Successful charging pilot
Audi is set to expand on the charging hub concept after an overwhelmingly positive test period.
A second Audi charging hub is set to open in Zurich in the second half of the year, ahead of more of these innovative charging solutions being rolled out in the coming years.
20 June, 2022
In 2023 and 2024 more of the Audi charging hubs will be opened in major metropolitan centres across Germany
What started as a trial scheme by Audi to test the popularity of a specially designed charging hub has proved a tremendous success after the completion of an initial trial period. The Audi charging hub – the first such ‘charging station’ of its type – was trialled in Nuremberg from late December last year through until the end of April this year to gauge interest and effectiveness from the motoring public, and the initial response has been overwhelmingly positive. So much so that the concept will be expanded to include a new centre to be opened in Switzerland in the second half of the year, followed by more sites in Salzburg and Berlin.
In 2023 and 2024 more of the Audi charging hubs will be opened in major metropolitan centres across Germany with the brand now actively looking for appropriate sites and potential partners to help expand the network over the coming years.
During the pilot phase, the Nuremberg charging hub saw some 3100 charges from the six reservable high-power charging points. In addition, an average of 35 customers visited the centre each day, making use of the lounge and working areas as well as the catering and concierge service.
“The numbers and positive customer feedback demonstrate that our concept of offering flexible, premium quick-charging infrastructure in urban spaces was spot on,” says Audi charging hub project manager Ralph Hollmig.
The cubes which make up the charging hubs serve as the energy storage system in Nuremberg and will be used at all future Audi charging hub stations. These flexible cube-shaped containers can be assembled and disassembled quickly at existing sites, with power stored in recycled lithium-ion batteries which are second-life batteries taken from dismantled test vehicles. This system means the Audi charging hub’s battery-storage solution brings sustainable quick-charging infrastructure where the electric grid is not enough, operating six HPC charging points with up to 320kW.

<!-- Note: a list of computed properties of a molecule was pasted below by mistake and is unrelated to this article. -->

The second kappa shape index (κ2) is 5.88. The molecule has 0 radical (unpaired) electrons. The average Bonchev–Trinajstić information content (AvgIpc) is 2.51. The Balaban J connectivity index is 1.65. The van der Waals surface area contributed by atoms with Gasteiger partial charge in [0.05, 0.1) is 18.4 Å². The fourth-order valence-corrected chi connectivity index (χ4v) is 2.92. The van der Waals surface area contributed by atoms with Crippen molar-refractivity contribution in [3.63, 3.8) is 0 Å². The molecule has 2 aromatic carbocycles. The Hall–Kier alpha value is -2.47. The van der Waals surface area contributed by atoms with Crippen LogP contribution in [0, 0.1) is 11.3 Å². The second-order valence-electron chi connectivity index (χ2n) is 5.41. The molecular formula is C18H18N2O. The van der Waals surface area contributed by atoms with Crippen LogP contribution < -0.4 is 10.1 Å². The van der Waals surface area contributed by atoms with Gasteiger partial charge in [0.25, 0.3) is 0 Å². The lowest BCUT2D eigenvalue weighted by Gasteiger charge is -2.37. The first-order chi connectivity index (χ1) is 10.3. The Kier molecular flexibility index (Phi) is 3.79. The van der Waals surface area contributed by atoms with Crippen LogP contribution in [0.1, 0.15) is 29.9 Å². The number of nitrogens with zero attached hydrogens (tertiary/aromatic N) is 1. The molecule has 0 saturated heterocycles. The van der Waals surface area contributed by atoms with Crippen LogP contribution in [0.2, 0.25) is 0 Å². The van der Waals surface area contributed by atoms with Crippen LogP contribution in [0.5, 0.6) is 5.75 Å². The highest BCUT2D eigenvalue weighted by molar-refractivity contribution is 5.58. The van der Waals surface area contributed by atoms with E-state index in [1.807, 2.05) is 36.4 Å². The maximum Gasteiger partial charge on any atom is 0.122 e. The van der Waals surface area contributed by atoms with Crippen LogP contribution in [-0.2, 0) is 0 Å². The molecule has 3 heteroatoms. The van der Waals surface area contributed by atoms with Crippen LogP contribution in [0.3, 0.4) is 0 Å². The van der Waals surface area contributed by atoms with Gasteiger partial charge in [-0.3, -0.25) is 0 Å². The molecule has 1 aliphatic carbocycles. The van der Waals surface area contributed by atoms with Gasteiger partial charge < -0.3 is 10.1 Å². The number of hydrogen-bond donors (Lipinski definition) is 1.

With around 2.45 MWh of interim storage, the entire Nuremberg site only required a 200kW connection to the low-voltage network to continuously fill the storage modules, allowing up to six electric cars to charge at any one time with approximately one megawatt of power. Add to this the fact that there is a green power contract in place, and the Audi charging hub only uses energy from sustainable resources, while solar panels on the roof provide up to 30kW of additional green energy.
The new Audi charging hub to be opened later this year in Zurich is smaller and more compact than the pilot centre in Nuremberg, but is also based on the same modular design that enables the construction of a variously sized charging hub with or without a lounge. “The system’s modular design lets us react flexibly to on-site conditions,” explains Hollmig.
The tighter space requirements tailored to suit urban locations are the perfect fit for Zurich’s banking and insurance district and will allow the charging hubs to be tailored to perfectly suit each additional site as the concept is rolled out over the next two years.
These flexible cube-shaped containers can be assembled and disassembled quickly at existing sites, with power stored in recycled lithium-ion batteries which are second-life batteries taken from dismantled test vehicles
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